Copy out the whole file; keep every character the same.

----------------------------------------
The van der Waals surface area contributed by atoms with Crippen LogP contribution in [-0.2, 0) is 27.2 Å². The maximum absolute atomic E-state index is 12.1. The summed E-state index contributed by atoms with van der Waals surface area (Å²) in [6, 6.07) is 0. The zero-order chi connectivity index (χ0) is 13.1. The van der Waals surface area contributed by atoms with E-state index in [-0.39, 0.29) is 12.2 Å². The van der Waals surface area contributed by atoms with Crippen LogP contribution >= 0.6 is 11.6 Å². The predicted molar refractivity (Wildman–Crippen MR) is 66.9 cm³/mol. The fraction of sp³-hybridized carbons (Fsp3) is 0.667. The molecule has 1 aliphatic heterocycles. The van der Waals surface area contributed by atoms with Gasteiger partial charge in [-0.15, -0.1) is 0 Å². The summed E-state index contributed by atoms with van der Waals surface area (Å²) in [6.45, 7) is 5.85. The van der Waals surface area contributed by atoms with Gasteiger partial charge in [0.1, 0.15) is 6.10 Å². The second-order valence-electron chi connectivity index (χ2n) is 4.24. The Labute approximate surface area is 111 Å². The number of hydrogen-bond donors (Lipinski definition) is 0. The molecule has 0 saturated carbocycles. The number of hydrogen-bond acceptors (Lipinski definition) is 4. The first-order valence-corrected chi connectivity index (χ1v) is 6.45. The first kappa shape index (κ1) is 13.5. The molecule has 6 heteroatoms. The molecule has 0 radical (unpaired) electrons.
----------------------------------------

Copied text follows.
The van der Waals surface area contributed by atoms with Crippen LogP contribution in [-0.2, 0) is 27.2 Å². The maximum absolute atomic E-state index is 12.1. The summed E-state index contributed by atoms with van der Waals surface area (Å²) in [6, 6.07) is 0. The zero-order chi connectivity index (χ0) is 13.1. The van der Waals surface area contributed by atoms with E-state index in [-0.39, 0.29) is 12.2 Å². The van der Waals surface area contributed by atoms with Crippen LogP contribution >= 0.6 is 11.6 Å². The predicted molar refractivity (Wildman–Crippen MR) is 66.9 cm³/mol. The fraction of sp³-hybridized carbons (Fsp3) is 0.667. The molecule has 1 aliphatic heterocycles. The van der Waals surface area contributed by atoms with Gasteiger partial charge in [-0.15, -0.1) is 0 Å². The summed E-state index contributed by atoms with van der Waals surface area (Å²) in [6.45, 7) is 5.85. The van der Waals surface area contributed by atoms with Gasteiger partial charge in [0.1, 0.15) is 6.10 Å². The second-order valence-electron chi connectivity index (χ2n) is 4.24. The Labute approximate surface area is 111 Å². The number of hydrogen-bond donors (Lipinski definition) is 0. The molecule has 0 saturated carbocycles. The number of hydrogen-bond acceptors (Lipinski definition) is 4. The first-order valence-corrected chi connectivity index (χ1v) is 6.45. The first kappa shape index (κ1) is 13.5. The molecule has 6 heteroatoms. The molecule has 0 radical (unpaired) electrons.